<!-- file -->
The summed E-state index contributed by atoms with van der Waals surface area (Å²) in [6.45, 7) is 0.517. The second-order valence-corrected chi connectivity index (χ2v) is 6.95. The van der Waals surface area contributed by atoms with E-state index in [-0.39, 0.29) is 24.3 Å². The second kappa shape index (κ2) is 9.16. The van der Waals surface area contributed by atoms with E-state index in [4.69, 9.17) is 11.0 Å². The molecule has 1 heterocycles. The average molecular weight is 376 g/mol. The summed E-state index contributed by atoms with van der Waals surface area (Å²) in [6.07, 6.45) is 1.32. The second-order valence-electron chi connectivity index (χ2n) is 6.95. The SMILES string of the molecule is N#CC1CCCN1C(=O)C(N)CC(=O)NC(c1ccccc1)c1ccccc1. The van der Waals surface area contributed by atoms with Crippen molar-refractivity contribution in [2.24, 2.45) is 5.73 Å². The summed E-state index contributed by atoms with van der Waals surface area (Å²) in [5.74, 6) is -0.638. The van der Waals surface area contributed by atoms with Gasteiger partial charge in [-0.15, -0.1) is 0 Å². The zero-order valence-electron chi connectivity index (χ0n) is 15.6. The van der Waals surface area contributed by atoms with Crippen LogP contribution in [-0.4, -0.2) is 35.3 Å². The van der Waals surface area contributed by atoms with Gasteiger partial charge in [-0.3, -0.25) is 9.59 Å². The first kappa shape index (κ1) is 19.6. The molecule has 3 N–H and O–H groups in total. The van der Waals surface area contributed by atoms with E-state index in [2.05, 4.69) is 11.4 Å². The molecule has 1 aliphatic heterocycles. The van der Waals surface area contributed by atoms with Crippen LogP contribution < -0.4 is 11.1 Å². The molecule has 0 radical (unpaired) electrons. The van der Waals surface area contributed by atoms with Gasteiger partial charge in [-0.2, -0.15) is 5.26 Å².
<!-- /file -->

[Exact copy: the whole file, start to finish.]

The summed E-state index contributed by atoms with van der Waals surface area (Å²) in [6.45, 7) is 0.517. The second-order valence-corrected chi connectivity index (χ2v) is 6.95. The van der Waals surface area contributed by atoms with E-state index in [-0.39, 0.29) is 24.3 Å². The second kappa shape index (κ2) is 9.16. The van der Waals surface area contributed by atoms with E-state index in [4.69, 9.17) is 11.0 Å². The molecule has 1 heterocycles. The average molecular weight is 376 g/mol. The summed E-state index contributed by atoms with van der Waals surface area (Å²) in [6.07, 6.45) is 1.32. The second-order valence-electron chi connectivity index (χ2n) is 6.95. The SMILES string of the molecule is N#CC1CCCN1C(=O)C(N)CC(=O)NC(c1ccccc1)c1ccccc1. The van der Waals surface area contributed by atoms with Crippen molar-refractivity contribution in [2.24, 2.45) is 5.73 Å². The summed E-state index contributed by atoms with van der Waals surface area (Å²) in [5.74, 6) is -0.638. The van der Waals surface area contributed by atoms with Gasteiger partial charge in [-0.15, -0.1) is 0 Å². The zero-order valence-electron chi connectivity index (χ0n) is 15.6. The van der Waals surface area contributed by atoms with Crippen LogP contribution in [-0.4, -0.2) is 35.3 Å². The van der Waals surface area contributed by atoms with Gasteiger partial charge in [-0.3, -0.25) is 9.59 Å². The first kappa shape index (κ1) is 19.6. The molecule has 3 N–H and O–H groups in total. The van der Waals surface area contributed by atoms with E-state index in [2.05, 4.69) is 11.4 Å². The molecule has 1 aliphatic heterocycles. The van der Waals surface area contributed by atoms with Crippen LogP contribution < -0.4 is 11.1 Å². The molecule has 0 radical (unpaired) electrons. The van der Waals surface area contributed by atoms with Gasteiger partial charge in [-0.2, -0.15) is 5.26 Å².